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 Post subject: another book about the history of the piano
PostPosted: Fri Jan 27, 2012 9:25 pm 
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There is a new book out about pianos titled, A Natural History of the Piano”.

http://www.amazon.com/Natural-History-P ... 709&sr=8-1

I just read a review of it in the Wall Street Journal today and learned of a nice story about Beethoven.

This is the excerpt from the book:

In 1804, the pianist Dorothea Ertmann, who had studied Beethoven’s works with the composer, lost her young son. Mrs. Ertmann was so stricken that for weeks she was unable to weep. Hearing of her grief, Beethoven invited her to his house to offer his condolences, though he said not a word. He played for more than an hour until Ertmann began to sob. When she told the story years later to Felix Mendelssohn, she said that Beethoven’s playing “told me everything, and at last brought me comfort.”


Isn’t that nice? Talk about the power of music!!
I think Beethoven was not as mean and gruff as many people portray him to be.

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my videos: http://www.youtube.com/user/monicapiano
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 Post subject: Re: another book about the history of the piano
PostPosted: Sun Jan 29, 2012 4:29 am 
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Thank you, Monica, for sharing this great anecdote. It further inspires our understanding and knowledge of Beethoven. I am in awe that his power still resonates to this day!

I believe that during such moments in life, words can neither be heard by the suffering, nor can they be fully consoling in the thick of despair. Beethoven's musical archetype spans the nobility of the human spirit to the depths of tragic loss through his language of music. It continues beyond where words fall short. Life is full of contrasts: a seemingly angry man, capable of understanding the human condition at such a deep and sensitive level that would seem impervious to most knowledgeable. I think it's a view shared by many who knew him, they would argue that they could live with the 'gruff' of the man anytime, just to witness the presence of the music. Can there be a greater cause in harnessing the power of music than to ameliorate the human condition or knowing it's deepest meaning?... That is why one cannot go too long without playing a Beethoven Sonata - I think the soul senses an urgency.

How true that only music seems to penetrate the soul during difficult times. I remember for my Dad's 40th Day Ascension Memorial, there were hardly any words spoken. I ran slide show of his life and synchronized it with music - Beethoven, Chopin, Rachmaninov, Sinding, Sinatra, and Boccelli. More tears where shed during the music than all the words spoken at the wake.

What a great discovery, Monica. I'd love to read this book!

George

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 Post subject: Re: another book about the history of the piano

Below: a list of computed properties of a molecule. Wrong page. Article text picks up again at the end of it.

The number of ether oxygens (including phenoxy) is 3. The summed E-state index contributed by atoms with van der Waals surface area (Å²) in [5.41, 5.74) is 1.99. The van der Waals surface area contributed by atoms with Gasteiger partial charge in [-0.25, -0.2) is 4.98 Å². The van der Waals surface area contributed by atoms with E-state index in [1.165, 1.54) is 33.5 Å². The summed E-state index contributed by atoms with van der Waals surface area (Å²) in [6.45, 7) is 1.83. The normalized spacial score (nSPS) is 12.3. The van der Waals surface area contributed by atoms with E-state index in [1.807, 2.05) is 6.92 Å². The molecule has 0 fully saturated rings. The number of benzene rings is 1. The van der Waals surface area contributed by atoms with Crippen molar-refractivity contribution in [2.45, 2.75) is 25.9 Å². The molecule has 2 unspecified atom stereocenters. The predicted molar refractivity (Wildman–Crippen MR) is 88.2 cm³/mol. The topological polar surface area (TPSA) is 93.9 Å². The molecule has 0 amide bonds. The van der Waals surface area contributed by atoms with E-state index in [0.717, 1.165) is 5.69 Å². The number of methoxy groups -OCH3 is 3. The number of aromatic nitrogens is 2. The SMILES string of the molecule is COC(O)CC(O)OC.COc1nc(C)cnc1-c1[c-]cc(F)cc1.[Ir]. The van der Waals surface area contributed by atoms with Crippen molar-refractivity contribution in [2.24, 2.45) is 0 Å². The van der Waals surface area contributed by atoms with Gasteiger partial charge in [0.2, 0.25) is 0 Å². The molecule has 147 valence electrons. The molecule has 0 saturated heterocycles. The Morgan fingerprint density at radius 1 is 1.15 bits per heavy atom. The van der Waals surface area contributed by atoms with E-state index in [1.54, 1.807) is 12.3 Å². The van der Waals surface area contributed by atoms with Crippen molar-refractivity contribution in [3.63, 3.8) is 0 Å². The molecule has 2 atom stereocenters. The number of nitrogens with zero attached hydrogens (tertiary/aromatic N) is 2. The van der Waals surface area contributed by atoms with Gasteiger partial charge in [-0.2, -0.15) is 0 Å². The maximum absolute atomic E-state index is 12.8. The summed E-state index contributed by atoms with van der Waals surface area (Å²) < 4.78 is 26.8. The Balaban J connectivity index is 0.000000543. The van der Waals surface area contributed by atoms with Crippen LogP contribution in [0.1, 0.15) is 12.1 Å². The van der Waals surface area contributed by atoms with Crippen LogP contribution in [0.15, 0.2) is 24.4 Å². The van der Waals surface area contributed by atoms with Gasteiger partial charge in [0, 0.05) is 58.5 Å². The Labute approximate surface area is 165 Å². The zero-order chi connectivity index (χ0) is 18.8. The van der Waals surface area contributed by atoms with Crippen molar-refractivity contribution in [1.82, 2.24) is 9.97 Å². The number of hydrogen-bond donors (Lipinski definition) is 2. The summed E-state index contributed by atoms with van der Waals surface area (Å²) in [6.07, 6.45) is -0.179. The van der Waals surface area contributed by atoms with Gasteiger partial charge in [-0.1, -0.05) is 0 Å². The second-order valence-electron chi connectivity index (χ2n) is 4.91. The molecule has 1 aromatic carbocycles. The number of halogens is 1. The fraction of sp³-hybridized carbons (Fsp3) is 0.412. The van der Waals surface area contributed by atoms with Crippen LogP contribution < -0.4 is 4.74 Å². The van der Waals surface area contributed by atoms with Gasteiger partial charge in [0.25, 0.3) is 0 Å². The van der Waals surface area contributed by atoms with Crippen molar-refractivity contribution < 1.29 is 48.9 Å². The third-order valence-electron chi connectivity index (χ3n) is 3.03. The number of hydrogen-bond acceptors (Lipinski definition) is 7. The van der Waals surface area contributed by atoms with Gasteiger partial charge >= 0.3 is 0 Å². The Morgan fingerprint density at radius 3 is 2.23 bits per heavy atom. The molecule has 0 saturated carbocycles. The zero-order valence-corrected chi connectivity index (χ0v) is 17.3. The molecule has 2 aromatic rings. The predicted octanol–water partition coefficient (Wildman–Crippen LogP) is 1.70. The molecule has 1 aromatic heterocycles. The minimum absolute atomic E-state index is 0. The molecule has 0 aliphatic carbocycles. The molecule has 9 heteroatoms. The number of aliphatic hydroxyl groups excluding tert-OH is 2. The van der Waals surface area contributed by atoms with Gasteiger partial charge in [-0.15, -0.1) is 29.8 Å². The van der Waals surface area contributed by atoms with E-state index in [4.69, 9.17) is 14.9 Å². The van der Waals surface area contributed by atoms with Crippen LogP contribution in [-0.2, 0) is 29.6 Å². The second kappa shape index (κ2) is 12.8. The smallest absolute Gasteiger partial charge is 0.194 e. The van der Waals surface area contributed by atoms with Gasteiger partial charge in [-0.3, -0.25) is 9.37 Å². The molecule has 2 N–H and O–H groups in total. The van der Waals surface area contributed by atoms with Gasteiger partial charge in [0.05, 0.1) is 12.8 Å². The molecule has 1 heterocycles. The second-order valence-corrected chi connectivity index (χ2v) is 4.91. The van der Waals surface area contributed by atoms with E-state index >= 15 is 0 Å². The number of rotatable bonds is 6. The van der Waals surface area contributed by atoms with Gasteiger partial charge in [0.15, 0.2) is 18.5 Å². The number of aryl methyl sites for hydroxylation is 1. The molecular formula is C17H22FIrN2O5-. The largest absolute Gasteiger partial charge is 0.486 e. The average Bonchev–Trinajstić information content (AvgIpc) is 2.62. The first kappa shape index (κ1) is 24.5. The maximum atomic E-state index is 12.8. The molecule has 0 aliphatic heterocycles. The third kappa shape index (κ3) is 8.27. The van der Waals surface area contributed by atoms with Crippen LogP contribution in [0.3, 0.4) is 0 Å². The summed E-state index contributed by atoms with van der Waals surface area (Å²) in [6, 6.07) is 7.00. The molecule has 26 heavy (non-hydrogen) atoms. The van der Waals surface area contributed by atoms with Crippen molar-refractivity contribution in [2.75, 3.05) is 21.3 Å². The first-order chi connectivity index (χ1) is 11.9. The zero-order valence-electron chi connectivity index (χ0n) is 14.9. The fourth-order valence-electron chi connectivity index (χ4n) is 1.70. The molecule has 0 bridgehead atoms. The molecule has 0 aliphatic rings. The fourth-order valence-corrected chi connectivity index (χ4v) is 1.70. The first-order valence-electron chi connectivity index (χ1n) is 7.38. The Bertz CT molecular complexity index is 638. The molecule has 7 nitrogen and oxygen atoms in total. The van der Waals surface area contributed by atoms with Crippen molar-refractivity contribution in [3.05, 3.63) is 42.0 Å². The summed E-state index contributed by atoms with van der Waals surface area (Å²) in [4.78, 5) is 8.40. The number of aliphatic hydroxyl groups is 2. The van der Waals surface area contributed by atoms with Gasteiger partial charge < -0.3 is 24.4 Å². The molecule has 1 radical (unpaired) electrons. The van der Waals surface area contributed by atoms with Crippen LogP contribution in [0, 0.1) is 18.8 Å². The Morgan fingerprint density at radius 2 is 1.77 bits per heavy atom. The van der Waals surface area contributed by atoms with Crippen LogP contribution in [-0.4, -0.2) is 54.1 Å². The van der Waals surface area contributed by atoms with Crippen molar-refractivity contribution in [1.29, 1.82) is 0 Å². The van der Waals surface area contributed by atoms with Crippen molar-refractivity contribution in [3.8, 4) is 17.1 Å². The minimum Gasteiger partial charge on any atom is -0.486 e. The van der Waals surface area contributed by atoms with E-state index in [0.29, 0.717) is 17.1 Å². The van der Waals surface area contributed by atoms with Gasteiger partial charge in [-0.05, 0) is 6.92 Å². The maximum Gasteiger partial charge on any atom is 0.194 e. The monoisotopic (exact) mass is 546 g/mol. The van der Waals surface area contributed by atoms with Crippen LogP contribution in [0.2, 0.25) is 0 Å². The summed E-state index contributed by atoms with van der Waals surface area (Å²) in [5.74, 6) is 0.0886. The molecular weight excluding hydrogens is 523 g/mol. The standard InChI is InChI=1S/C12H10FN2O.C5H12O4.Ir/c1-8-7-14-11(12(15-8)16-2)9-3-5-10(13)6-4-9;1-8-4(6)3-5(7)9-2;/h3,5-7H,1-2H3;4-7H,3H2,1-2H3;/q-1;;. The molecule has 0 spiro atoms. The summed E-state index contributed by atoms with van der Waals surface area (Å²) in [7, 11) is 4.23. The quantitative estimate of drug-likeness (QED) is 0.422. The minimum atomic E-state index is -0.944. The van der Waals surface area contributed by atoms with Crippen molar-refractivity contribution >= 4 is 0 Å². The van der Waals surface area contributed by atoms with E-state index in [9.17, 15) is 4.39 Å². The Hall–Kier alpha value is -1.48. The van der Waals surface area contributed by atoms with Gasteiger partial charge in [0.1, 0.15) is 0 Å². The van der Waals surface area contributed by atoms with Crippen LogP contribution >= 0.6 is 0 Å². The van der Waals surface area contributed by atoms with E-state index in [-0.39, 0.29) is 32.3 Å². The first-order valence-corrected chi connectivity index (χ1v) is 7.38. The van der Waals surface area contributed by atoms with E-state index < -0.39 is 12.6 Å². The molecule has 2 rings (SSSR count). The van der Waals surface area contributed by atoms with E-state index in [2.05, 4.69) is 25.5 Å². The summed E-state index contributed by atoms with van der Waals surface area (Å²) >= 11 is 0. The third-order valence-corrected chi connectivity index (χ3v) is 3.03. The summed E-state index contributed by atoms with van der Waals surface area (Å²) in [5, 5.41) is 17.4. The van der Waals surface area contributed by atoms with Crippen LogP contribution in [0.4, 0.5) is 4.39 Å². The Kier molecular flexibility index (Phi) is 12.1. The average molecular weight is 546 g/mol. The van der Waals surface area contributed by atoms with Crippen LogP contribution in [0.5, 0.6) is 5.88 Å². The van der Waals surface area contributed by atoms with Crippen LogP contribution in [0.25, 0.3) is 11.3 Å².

PostPosted: Sun Jan 29, 2012 5:09 am 
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88man wrote:
What a great discovery, Monica. I'd love to read this book!

Me too - I ordered it yesterday.

And your words are really lovely, George. Thank you for sharing them. :)

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"Simplicity is the highest goal, achievable when you have overcome all difficulties." ~ Frederic Chopin

my videos: http://www.youtube.com/user/monicapiano
my personal website: http://www.monicaalianello.com


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 Post subject: Re: another book about the history of the piano
PostPosted: Mon Feb 06, 2012 4:58 am 
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Hi Monica,

Thanks for recommending The Natural History of the Piano. I'll have to look into it.

I especially love books on piano performance (I own many of them). Anyway, one that had been out of print has recently been reprinted by Dover. It is Notes on the Piano by an American, Ernst Bacon (1898-1990), available from Amazon for about $11.00. I got it last week and finished reading it and thought it was quite good. It's not the best one I've ever read, but I'd give it a B+. Just thought I'd mention it here.

David

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Last edited by Rachfan on Mon Feb 06, 2012 4:56 pm, edited 1 time in total.

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 Post subject: Re: another book about the history of the piano
PostPosted: Mon Feb 06, 2012 2:58 pm 
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Hi David,

Thank you also for the book recommendation! :D

Regarding A Natural History of the Piano: I just started reading it yesterday, so I'm not very far into it. But so far, so good! There are nice photos and so many interesting tidbits already; I want to share some of them here but I don't know where to start. One thing - I've learned there were many more versions of the early piano (before Cristofori) than I had realized. Also, I have to listen to some Oscar Peterson!!

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"Simplicity is the highest goal, achievable when you have overcome all difficulties." ~ Frederic Chopin

my videos: http://www.youtube.com/user/monicapiano
my personal website: http://www.monicaalianello.com


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